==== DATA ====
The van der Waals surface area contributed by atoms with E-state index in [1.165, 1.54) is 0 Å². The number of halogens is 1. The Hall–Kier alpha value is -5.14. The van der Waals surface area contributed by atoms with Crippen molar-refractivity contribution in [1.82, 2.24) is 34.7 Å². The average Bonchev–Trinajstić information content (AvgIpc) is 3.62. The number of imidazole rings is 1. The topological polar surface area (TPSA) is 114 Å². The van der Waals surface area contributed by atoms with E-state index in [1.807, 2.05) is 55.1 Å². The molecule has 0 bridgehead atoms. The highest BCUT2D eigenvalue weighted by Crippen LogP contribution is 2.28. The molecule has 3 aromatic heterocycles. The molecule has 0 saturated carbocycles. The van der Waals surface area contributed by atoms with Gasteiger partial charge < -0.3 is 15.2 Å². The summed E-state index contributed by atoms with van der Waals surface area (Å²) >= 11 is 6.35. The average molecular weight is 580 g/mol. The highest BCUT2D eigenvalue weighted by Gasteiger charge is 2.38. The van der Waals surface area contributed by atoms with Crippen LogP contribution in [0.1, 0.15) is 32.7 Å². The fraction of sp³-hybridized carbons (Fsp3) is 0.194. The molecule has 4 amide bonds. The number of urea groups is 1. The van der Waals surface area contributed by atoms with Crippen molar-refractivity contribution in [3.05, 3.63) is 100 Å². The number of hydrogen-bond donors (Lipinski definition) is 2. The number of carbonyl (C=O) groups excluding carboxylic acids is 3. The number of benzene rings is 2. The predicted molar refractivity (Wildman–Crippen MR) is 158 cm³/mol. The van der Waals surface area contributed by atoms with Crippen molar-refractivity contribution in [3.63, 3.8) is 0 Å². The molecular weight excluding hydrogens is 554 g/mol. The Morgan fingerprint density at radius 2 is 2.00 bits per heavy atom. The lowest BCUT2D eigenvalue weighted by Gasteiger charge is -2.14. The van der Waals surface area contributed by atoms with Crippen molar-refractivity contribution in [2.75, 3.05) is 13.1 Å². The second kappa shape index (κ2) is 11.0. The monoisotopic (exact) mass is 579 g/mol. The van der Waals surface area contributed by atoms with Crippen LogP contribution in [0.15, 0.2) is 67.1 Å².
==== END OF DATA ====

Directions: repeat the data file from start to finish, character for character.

The van der Waals surface area contributed by atoms with E-state index in [1.165, 1.54) is 0 Å². The number of halogens is 1. The Hall–Kier alpha value is -5.14. The van der Waals surface area contributed by atoms with Crippen molar-refractivity contribution in [1.82, 2.24) is 34.7 Å². The average Bonchev–Trinajstić information content (AvgIpc) is 3.62. The number of imidazole rings is 1. The topological polar surface area (TPSA) is 114 Å². The van der Waals surface area contributed by atoms with E-state index in [1.807, 2.05) is 55.1 Å². The molecule has 0 bridgehead atoms. The highest BCUT2D eigenvalue weighted by Crippen LogP contribution is 2.28. The molecule has 3 aromatic heterocycles. The molecule has 0 saturated carbocycles. The van der Waals surface area contributed by atoms with Gasteiger partial charge < -0.3 is 15.2 Å². The summed E-state index contributed by atoms with van der Waals surface area (Å²) >= 11 is 6.35. The average molecular weight is 580 g/mol. The highest BCUT2D eigenvalue weighted by Gasteiger charge is 2.38. The van der Waals surface area contributed by atoms with Crippen LogP contribution in [0.1, 0.15) is 32.7 Å². The fraction of sp³-hybridized carbons (Fsp3) is 0.194. The molecule has 4 amide bonds. The number of urea groups is 1. The van der Waals surface area contributed by atoms with Crippen molar-refractivity contribution in [3.05, 3.63) is 100 Å². The number of hydrogen-bond donors (Lipinski definition) is 2. The number of carbonyl (C=O) groups excluding carboxylic acids is 3. The number of benzene rings is 2. The predicted molar refractivity (Wildman–Crippen MR) is 158 cm³/mol. The van der Waals surface area contributed by atoms with Crippen molar-refractivity contribution in [3.63, 3.8) is 0 Å². The molecular weight excluding hydrogens is 554 g/mol. The Morgan fingerprint density at radius 2 is 2.00 bits per heavy atom. The lowest BCUT2D eigenvalue weighted by Gasteiger charge is -2.14. The van der Waals surface area contributed by atoms with Crippen molar-refractivity contribution in [2.75, 3.05) is 13.1 Å². The second kappa shape index (κ2) is 11.0. The monoisotopic (exact) mass is 579 g/mol. The van der Waals surface area contributed by atoms with Crippen LogP contribution in [0.15, 0.2) is 67.1 Å².